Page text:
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The different types of fur coats on dogs

Approx. 8 minutes read

One trip to the dog park or doggy daycare and you’ll instantly spot the vast differences between dogs. It’s all in the coats they wear – from long, thick double coats (think Samoyed and rough collie) to either near- or total hairlessness (think Chinese crested or American hairless terrier), and everything in between. But how many types of dog coats are there? And what does it mean in terms of their grooming requirements, daily habits and the environments they live in?

As we investigate different hair types of a dog’s coat, remember that there may also be some overlap between the coat types, especially in mixed breeds, as well as coat texture and thickness. Use this information as a guideline; treat each unique dog’s coat according to its individual needs. Let’s get skin deep on dog coats!

Dog coat anatomy (coat density)

We cannot talk about different types of dog coats without mentioning the different components to dog coats. Some dogs have a single coat made up only of a topcoat or guard hair, which can be pretty water repellent, and it shades your dog’s skin from sun and protects it from physical damage. Guard hairs are usually thicker than the fur of the undercoat, and they come in a variety of textures (which we’ll go into detail about down below).

Dogs with longer, thicker coats have a topcoat of guard hairs that is insulated by a softer undercoat. This undercoat has a downy texture and is made up of tiny hairs packed tightly together, which gives it its soft and insulating feel. This is usually the part of the coat that is shed in spring.

Single coat

Some dogs only have a single coat with no downy undercoat. Think of short-coated dogs whose hair lies flat and sleek against their body, such as:

Grooming the short single coat: Dogs with a short, flat coat need very little by way of daily grooming or maintenance. You can easily get away with a quick once-over with a short-bristled brush to remove loose hair. Ideally, a daily rub-down with a grooming mitt will ensure a clean, shiny coat. Short-coated dogs only need an occasional bath.

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Then there are also dogs with longer single coats such as:

These dogs need special care and even daily grooming to keep their long, luxurious coats free of tangles. Dogs with medium-length single coats can have wiry texture, curly or wavy fur, and even what’s called a ‘corded’ coat that’s supposed to be dreadlocked to keep it healthy!

Grooming the long, silky single coat: The daily combing and de-tangling of longer single coats can be done with an anti-tangle comb, aided with a tangle removing spray. If a long-coated dog is too much daily hassle, the coat can be clipped for summer as it will just gradually grow back.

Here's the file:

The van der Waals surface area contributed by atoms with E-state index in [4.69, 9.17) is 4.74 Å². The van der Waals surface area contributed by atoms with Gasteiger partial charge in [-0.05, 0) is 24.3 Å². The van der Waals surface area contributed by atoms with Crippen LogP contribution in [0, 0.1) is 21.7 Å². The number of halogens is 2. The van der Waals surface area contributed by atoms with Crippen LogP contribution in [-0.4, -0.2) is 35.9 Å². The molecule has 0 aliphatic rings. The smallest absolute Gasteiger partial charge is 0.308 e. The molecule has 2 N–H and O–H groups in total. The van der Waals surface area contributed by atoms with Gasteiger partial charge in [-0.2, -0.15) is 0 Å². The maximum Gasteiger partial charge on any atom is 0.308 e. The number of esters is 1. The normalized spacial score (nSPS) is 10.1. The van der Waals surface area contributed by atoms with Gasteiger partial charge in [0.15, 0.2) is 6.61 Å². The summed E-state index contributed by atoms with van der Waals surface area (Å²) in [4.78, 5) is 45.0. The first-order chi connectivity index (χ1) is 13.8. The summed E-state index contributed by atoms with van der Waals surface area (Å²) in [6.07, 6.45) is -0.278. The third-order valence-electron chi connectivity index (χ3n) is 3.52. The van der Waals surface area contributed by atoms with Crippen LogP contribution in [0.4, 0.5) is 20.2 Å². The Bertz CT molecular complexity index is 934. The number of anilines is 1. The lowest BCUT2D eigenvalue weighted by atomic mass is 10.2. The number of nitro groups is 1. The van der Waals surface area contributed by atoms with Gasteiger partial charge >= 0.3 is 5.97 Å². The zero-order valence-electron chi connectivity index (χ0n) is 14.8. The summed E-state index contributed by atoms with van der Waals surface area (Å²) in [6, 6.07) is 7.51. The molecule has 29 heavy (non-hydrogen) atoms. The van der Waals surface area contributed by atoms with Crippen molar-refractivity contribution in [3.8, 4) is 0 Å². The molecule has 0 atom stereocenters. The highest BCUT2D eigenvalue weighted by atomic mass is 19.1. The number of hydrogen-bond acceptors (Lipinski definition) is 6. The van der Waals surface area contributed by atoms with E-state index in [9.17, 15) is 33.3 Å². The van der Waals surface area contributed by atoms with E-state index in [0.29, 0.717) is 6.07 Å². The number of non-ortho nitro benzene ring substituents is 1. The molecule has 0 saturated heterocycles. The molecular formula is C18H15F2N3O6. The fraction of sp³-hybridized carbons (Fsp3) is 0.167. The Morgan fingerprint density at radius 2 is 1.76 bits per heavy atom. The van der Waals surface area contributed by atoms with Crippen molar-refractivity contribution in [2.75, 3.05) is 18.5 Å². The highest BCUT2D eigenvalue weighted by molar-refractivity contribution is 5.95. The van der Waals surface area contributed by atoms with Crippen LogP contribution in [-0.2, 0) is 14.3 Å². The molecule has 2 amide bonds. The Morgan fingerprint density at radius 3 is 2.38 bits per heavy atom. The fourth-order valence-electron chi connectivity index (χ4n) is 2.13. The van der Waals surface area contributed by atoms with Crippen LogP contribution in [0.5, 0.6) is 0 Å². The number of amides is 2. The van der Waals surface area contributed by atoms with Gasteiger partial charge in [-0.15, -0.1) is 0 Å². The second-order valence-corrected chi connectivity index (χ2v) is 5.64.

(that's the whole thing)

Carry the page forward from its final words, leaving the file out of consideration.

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Double coat

The double coat comprises a definitive top coat (such as that of the German shepherd or border collie – instantly recognisable by the colouring and texture of the guard hair) with a soft, woolly undercoat underneath. When the seasons change from autumn to winter, you may notice your dog’s coat starting to puff up a bit – this is the undercoat that is growing thicker to provide some nice winter protection against the cold. From winter to spring, these dogs will blow their coats; meaning the extra undercoat has to come out. Commence the shedding, lots of daily brushing, and much more vacuuming than you ever anticipated in your life. The Siberian husky – some of whom may even have a triple coat – is famous for his shedding because of this feature of his coat.

Popular double-coated breeds include:

Grooming the double coat: Depending on the length of the dog’s coat, a daily to weekly brush with a slicker brush will be necessary. If your dog’s undercoat needs a lot of maintenance, the pawfect tool for this will be an undercoat rake or a moulting comb. If your dog’s undercoat is not that thick, a pin brush is a good option, as it will still get right down to the skin without hurting your dog – especially if he’s got sensitive skin.

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Can you shave a double-coated dog?

A double coat can keep traditional working dogs nice and toasty in the northern hemisphere winter, but don’t they get too hot in summer? As tempting as it may be, never shave a double-coated dog, as their fur does not grow back uniformly. Sometimes their full coat of guard hair won’t grow back at all, leaving your pup with patchy fur that cannot properly perform its thermoregulation (temperature-regulating) job – meaning that he will probably overheat in summer. The double coat helps dogs to keep cool in summer too, insulating them against the heat, especially when they can lie down on a nice cool floor.

Triple coat

Thanks to the genome sequencing done on dogs for the last two decades, dog enthusiasts now know that some modern-day dogs are still influenced by their primitive ancestors’ DNA. One of these genetic characteristics – especially for Asian and European spitz-type dogs, Siberian sledding and hunting dogs, Nordic herding and guarding dogs, and Lapponian herders – is that they wear a triple coat, or what’s also called the Arctic coat. It comprises an outer coat of guard hair, an insulating undercoat, as well as a second undercoat. This third coat of fur lies very close to the skin in a fuzzy layer that makes it near impossible to see the skin itself. If you look at where these dogs originated from – in the far northern parts of Europe, Russia and Asia – it’s easy to see why they’d need an Arctic coat!